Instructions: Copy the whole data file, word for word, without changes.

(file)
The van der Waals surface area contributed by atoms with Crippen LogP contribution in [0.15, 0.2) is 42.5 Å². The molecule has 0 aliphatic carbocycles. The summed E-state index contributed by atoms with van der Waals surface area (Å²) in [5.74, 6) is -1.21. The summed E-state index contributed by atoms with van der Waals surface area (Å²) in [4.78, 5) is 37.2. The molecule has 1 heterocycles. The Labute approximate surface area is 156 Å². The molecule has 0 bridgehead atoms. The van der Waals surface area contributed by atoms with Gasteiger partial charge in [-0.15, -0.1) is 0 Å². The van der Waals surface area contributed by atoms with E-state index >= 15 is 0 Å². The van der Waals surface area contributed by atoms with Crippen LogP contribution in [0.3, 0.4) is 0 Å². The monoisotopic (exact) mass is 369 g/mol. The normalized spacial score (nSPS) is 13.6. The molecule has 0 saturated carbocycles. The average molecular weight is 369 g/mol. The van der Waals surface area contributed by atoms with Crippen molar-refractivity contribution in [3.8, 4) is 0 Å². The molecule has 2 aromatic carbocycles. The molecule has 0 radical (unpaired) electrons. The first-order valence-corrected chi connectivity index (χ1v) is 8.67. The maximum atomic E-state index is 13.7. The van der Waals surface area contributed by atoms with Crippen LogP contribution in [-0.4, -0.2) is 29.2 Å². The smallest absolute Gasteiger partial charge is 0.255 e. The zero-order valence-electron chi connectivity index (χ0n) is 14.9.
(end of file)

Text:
The van der Waals surface area contributed by atoms with Crippen LogP contribution in [0.15, 0.2) is 42.5 Å². The molecule has 0 aliphatic carbocycles. The summed E-state index contributed by atoms with van der Waals surface area (Å²) in [5.74, 6) is -1.21. The summed E-state index contributed by atoms with van der Waals surface area (Å²) in [4.78, 5) is 37.2. The molecule has 1 heterocycles. The Labute approximate surface area is 156 Å². The molecule has 0 bridgehead atoms. The van der Waals surface area contributed by atoms with Gasteiger partial charge in [-0.15, -0.1) is 0 Å². The van der Waals surface area contributed by atoms with E-state index >= 15 is 0 Å². The van der Waals surface area contributed by atoms with Crippen LogP contribution in [0.3, 0.4) is 0 Å². The monoisotopic (exact) mass is 369 g/mol. The normalized spacial score (nSPS) is 13.6. The molecule has 0 saturated carbocycles. The average molecular weight is 369 g/mol. The van der Waals surface area contributed by atoms with Crippen molar-refractivity contribution in [3.8, 4) is 0 Å². The molecule has 2 aromatic carbocycles. The molecule has 0 radical (unpaired) electrons. The first-order valence-corrected chi connectivity index (χ1v) is 8.67. The maximum atomic E-state index is 13.7. The van der Waals surface area contributed by atoms with Crippen LogP contribution in [-0.4, -0.2) is 29.2 Å². The smallest absolute Gasteiger partial charge is 0.255 e. The zero-order valence-electron chi connectivity index (χ0n) is 14.9.